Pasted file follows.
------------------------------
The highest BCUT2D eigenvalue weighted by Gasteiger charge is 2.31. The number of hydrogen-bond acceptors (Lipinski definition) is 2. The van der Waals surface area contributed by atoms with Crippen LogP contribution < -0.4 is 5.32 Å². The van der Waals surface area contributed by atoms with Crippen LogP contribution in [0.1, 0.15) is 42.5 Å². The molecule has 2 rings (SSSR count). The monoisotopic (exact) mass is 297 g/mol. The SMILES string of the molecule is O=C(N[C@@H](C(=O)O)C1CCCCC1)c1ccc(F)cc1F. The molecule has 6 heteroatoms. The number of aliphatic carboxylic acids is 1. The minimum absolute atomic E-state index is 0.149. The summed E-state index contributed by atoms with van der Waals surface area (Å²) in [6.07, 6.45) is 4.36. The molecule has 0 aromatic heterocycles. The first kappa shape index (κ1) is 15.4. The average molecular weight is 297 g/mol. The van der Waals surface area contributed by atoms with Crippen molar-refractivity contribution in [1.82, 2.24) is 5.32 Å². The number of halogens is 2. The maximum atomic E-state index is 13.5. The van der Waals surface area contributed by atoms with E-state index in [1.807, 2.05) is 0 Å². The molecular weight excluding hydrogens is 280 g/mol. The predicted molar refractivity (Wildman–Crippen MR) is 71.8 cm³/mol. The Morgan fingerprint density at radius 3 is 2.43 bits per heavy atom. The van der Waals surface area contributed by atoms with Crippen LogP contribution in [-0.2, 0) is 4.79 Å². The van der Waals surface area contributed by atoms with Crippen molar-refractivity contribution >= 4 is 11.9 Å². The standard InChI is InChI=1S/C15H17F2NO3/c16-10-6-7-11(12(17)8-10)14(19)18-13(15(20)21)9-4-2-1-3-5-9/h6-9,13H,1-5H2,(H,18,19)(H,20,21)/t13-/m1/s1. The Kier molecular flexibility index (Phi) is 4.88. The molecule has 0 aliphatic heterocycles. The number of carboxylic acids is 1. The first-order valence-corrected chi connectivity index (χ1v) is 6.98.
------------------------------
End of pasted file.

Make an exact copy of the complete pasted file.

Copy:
The highest BCUT2D eigenvalue weighted by Gasteiger charge is 2.31. The number of hydrogen-bond acceptors (Lipinski definition) is 2. The van der Waals surface area contributed by atoms with Crippen LogP contribution < -0.4 is 5.32 Å². The van der Waals surface area contributed by atoms with Crippen LogP contribution in [0.1, 0.15) is 42.5 Å². The molecule has 2 rings (SSSR count). The monoisotopic (exact) mass is 297 g/mol. The SMILES string of the molecule is O=C(N[C@@H](C(=O)O)C1CCCCC1)c1ccc(F)cc1F. The molecule has 6 heteroatoms. The number of aliphatic carboxylic acids is 1. The minimum absolute atomic E-state index is 0.149. The summed E-state index contributed by atoms with van der Waals surface area (Å²) in [6.07, 6.45) is 4.36. The molecule has 0 aromatic heterocycles. The first kappa shape index (κ1) is 15.4. The average molecular weight is 297 g/mol. The van der Waals surface area contributed by atoms with Crippen molar-refractivity contribution in [1.82, 2.24) is 5.32 Å². The number of halogens is 2. The maximum atomic E-state index is 13.5. The van der Waals surface area contributed by atoms with E-state index in [1.807, 2.05) is 0 Å². The molecular weight excluding hydrogens is 280 g/mol. The predicted molar refractivity (Wildman–Crippen MR) is 71.8 cm³/mol. The Morgan fingerprint density at radius 3 is 2.43 bits per heavy atom. The van der Waals surface area contributed by atoms with Crippen LogP contribution in [-0.2, 0) is 4.79 Å². The van der Waals surface area contributed by atoms with Crippen molar-refractivity contribution >= 4 is 11.9 Å². The standard InChI is InChI=1S/C15H17F2NO3/c16-10-6-7-11(12(17)8-10)14(19)18-13(15(20)21)9-4-2-1-3-5-9/h6-9,13H,1-5H2,(H,18,19)(H,20,21)/t13-/m1/s1. The Kier molecular flexibility index (Phi) is 4.88. The molecule has 0 aliphatic heterocycles. The number of carboxylic acids is 1. The first-order valence-corrected chi connectivity index (χ1v) is 6.98.